“He was so ahead of his time. His societal concerns became his life’s work: economic and social justice for the American Indian,  fighting corruption in government and the civil service, and land preservation for future generations.  Welsh not only led the effort to conserve land on Mount Sunapee, but he was responsible for conserving Dewey Woods too.”

Among the images along the Nature Art Walk is this “penny postcard” view from 1916: Garnet Hill looking across the lake to Mount Sunapee.

Penny Postcard Garnet Hill to Mt Sunapee

Related articles: New hiking trail in Sunapee honors Herbert Welsh (

Winter hikes: Enjoy and explore the Lake Sunapee area

Mount Kearsarge winter view toward Pleasant Lake

From Mount Kearsarge: winter view toward Pleasant Lake

Winter is a great time to hit the trails, the local hiking trails. With some preparation, outdoor enjoyment, exploration and exercise awaits you throughout the Lake Sunapee area.

The Sunapee-Ragged-Kearsarge (SRK) Greenway Coalition has planned seven winter hikes that begin January 19. All hikes are free to the public.

For more information, go to

Hike organizers ask that you call the volunteer hike leader at least two nights before to learn starting location and time. Also, be prepared for winter conditions with clothing layers, food, and water. Snowshoes are the presumed mode of transport.

  • January 19 (Sat.) – Andy Hager (526-2846) Cross-country ski on logging road from Wilmot to Bunker Place in New London. 4 mi. For experienced x-c skiers. (M)
  • January 26 (Sat.) – Nick Baer (526- 8233) Bog Mountain fun family hike. Children’s activities along the way include animal tracking, games and hot cocoa at the summit. Starting at Stearn’s Road, the hike will finish at the Wilmot Library. 3.1 miles (M)
  • February 2 (Sat.) – Dave Anderson (763-5958) or Dave’s Winter Wildlife Tracking snow shoe hike will take place on the lower slopes of Sunset Hill in Newbury. Dave promises to teach tracking patterns and natural history for common local wild mammals. 2 miles. (E-M)
  • February 9 (Sat.) Brian Faughnan (526-7838) Snowshoe over winter trails in Wilmot’s Patterson Road area. Refreshments afterward at the Faughnans. 3 miles. (M)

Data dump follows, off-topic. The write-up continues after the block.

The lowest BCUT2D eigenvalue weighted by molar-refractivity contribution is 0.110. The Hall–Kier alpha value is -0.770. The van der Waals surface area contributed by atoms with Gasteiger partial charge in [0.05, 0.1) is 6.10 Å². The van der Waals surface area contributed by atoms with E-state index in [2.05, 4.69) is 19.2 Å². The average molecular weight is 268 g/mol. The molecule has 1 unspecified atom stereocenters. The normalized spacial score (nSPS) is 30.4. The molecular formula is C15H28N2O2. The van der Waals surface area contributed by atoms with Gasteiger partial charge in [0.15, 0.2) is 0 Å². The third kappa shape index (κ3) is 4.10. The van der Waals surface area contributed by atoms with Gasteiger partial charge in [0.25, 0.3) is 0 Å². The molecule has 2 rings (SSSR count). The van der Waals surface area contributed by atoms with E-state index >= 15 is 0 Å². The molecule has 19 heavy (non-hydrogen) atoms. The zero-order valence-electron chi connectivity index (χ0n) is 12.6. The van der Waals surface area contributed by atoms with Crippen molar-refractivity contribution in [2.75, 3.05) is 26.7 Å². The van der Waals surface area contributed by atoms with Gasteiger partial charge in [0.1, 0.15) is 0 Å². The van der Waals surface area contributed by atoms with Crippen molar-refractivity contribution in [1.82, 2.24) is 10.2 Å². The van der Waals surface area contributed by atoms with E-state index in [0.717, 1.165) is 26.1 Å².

• February 16 (Sat.) Peg Bastien (456-2347) Snowshoe in Warner’s Chandler Reservation up to the old fire tower. Some trails are rather steep. (M)
  • February 24, 25 or 26 – David Cook (526-4570) Fifth Annual Moonlight Madness! Full moon snowshoe in New London to ridge-top skyline vista. Sponsored by SRKGC, Ausbon Sargent Land Preservation Trust and New London Conservation Commission. Date selected for best moonlight conditions. 2 miles; two hours. (M) Not for novice snowshoers.
  • March 2 (Sat.) – Gerry Gold (526-2857) From Andrew Brook Trail to Lake Solitude to Sunapee Ridge to Lucia’s Lookout. Beautiful and strenuous. 10 miles (D)

Greenway Trail Guides are available at local book stores. The SRK Greenway Coalition is a ten-town all-volunteer non-profit organization with members throughout the Sunapee-Ragged-Kearsarge region and beyond.

Share your favorite winter hikes and images via

Hiking and camping on Mount Sunapee will honor Welsh legacy

On Saturday, August 27 at Mount Sunapee State Park, the Friends of Mount Sunapee and Herbert Welsh Centennial Celebration Committee are sponsoring a day of outdoor activities to honor Herbert Welsh and 100 years of conservation efforts to protect land that is now part of Mount Sunapee State Park—one of New Hampshire’s iconic mountain parks.